In writing to Philip, I had asked him to let me hear how papa and he had got on at the hotel.
I won't say how often I consulted my watch, or how often I looked out of the window for a man with a letter in his hand. It will be better to get on at once to the discouraging end of it, when the report of the interview reached me at last. Twice Philip had attempted to ask for my hand in marriage--and twice my father had "deliberately, obstinately" (Philip's own words) changed the subject. Even this was not all. As if he was determined to show that Miss Jillgall was perfectly right, and I perfectly wrong, papa (civil to Philip as long as he did not talk of Me) had asked him to dine with us, and Philip had accepted the invitation!
What were we to think of it? What were we to do?
I wrote back to my dear love (so cruelly used) to tell him that Helena was expected to return on the next day, and that her opinion would be of the greatest value to both of us. In a postscript I mentioned the hour at which we were going to the station to meet my sister. When I say "we," I mean Miss Jillgall as well as myself.
. . . . . . .
We found him waiting for us at the railway. I am afraid he resented papa's incomprehensible resolution not to give him a hearing. He was silent and sullen. I could not conceal that to see this state of feeling distressed me. He showed how truly he deserved to be loved--he begged my pardon, and he became his own sweet self again directly. I am more determined to marry him than ever.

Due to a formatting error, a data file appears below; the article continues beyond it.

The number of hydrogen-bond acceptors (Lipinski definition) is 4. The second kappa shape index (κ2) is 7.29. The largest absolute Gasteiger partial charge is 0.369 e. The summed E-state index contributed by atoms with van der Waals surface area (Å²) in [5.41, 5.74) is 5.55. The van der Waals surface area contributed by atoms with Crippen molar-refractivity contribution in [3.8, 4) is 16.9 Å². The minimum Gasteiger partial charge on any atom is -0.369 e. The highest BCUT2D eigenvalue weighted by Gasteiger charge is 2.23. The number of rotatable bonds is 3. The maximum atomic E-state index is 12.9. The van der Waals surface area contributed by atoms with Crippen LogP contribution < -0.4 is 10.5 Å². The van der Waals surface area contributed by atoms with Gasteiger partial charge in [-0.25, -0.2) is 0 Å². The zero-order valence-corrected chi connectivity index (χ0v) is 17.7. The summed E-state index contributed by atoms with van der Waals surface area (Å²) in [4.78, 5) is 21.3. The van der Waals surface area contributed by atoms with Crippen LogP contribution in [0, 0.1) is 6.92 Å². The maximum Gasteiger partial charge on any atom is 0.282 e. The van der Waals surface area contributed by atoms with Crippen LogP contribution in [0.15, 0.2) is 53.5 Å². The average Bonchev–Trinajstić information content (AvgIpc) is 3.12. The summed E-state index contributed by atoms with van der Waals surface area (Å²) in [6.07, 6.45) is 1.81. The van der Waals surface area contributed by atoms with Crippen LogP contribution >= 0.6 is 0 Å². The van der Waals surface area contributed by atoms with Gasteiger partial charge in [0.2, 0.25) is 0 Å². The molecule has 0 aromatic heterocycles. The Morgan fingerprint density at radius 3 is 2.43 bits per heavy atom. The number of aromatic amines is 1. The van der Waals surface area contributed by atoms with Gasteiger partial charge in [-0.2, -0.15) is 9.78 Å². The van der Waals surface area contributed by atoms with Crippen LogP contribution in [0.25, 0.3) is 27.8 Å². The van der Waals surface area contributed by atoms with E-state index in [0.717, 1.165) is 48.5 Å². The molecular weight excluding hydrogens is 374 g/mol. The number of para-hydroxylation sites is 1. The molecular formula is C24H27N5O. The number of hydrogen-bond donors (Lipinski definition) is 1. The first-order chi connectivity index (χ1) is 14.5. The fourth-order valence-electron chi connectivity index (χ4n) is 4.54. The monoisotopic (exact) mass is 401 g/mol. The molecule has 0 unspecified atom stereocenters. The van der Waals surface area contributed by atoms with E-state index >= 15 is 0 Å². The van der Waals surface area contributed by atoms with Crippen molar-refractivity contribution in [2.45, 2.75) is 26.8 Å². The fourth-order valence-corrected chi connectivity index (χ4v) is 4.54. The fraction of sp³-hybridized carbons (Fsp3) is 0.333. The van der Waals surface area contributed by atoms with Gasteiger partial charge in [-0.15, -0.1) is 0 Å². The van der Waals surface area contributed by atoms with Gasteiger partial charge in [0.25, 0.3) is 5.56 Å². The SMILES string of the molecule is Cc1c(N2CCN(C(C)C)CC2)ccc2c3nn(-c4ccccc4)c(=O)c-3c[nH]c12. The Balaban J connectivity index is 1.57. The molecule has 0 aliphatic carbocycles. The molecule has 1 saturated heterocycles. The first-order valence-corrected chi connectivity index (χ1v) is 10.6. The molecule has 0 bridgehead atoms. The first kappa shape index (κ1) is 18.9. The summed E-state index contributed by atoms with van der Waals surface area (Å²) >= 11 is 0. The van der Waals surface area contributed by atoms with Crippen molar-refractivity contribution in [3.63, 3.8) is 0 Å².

When the train entered the station, all the carriages were full. I went one way, thinking I had seen Helena. Miss Jillgall went the other way, under the same impression. Philip was a little way behind me.
Not seeing my sister, I had just turned back, when a young man jumped out of a carriage, opposite Philip, and recognized and shook hands with him. I was just near enough to hear the stranger say, "Look at the girl in our carriage." Philip looked. "What a charming creature!" he said, and then checked himself for fear the young lady should hear him. She had just handed her traveling bag and wraps to a porter, and was getting out. Philip politely offered his hand to help her. She looked my way. The charming creature of my sweetheart's admiration was, to my infinite amusement, Helena herself.